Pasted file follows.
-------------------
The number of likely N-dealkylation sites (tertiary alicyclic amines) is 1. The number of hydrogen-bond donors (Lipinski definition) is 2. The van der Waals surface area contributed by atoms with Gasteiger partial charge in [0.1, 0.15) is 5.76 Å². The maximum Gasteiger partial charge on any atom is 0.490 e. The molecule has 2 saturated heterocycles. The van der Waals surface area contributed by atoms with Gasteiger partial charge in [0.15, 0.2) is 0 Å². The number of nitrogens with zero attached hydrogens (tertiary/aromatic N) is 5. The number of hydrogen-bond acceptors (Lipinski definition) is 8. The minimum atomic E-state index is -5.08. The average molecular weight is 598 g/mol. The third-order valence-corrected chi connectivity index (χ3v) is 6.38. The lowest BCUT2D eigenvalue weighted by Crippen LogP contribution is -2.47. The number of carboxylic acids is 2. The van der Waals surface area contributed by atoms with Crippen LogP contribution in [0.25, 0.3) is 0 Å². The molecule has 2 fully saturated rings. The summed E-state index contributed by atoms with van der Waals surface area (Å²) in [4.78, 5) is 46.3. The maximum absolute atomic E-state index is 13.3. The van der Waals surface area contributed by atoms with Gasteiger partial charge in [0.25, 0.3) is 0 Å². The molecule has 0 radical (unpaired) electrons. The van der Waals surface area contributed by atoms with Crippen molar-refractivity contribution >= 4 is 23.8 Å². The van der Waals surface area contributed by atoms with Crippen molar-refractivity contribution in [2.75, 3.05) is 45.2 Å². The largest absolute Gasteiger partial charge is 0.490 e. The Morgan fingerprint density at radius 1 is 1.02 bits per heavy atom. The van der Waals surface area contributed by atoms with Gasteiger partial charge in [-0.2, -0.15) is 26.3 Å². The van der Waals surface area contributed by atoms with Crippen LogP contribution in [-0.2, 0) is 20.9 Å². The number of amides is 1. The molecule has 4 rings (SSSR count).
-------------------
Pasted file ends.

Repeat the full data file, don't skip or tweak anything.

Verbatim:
The number of likely N-dealkylation sites (tertiary alicyclic amines) is 1. The number of hydrogen-bond donors (Lipinski definition) is 2. The van der Waals surface area contributed by atoms with Gasteiger partial charge in [0.1, 0.15) is 5.76 Å². The maximum Gasteiger partial charge on any atom is 0.490 e. The molecule has 2 saturated heterocycles. The van der Waals surface area contributed by atoms with Gasteiger partial charge in [0.15, 0.2) is 0 Å². The number of nitrogens with zero attached hydrogens (tertiary/aromatic N) is 5. The number of hydrogen-bond acceptors (Lipinski definition) is 8. The minimum atomic E-state index is -5.08. The average molecular weight is 598 g/mol. The third-order valence-corrected chi connectivity index (χ3v) is 6.38. The lowest BCUT2D eigenvalue weighted by Crippen LogP contribution is -2.47. The number of carboxylic acids is 2. The van der Waals surface area contributed by atoms with Crippen LogP contribution in [0.25, 0.3) is 0 Å². The molecule has 2 fully saturated rings. The summed E-state index contributed by atoms with van der Waals surface area (Å²) in [4.78, 5) is 46.3. The maximum absolute atomic E-state index is 13.3. The van der Waals surface area contributed by atoms with Gasteiger partial charge in [0.25, 0.3) is 0 Å². The molecule has 0 radical (unpaired) electrons. The van der Waals surface area contributed by atoms with Crippen molar-refractivity contribution >= 4 is 23.8 Å². The van der Waals surface area contributed by atoms with Crippen molar-refractivity contribution in [2.75, 3.05) is 45.2 Å². The largest absolute Gasteiger partial charge is 0.490 e. The Morgan fingerprint density at radius 1 is 1.02 bits per heavy atom. The van der Waals surface area contributed by atoms with Gasteiger partial charge in [-0.2, -0.15) is 26.3 Å². The van der Waals surface area contributed by atoms with Crippen LogP contribution in [-0.2, 0) is 20.9 Å². The number of amides is 1. The molecule has 4 rings (SSSR count).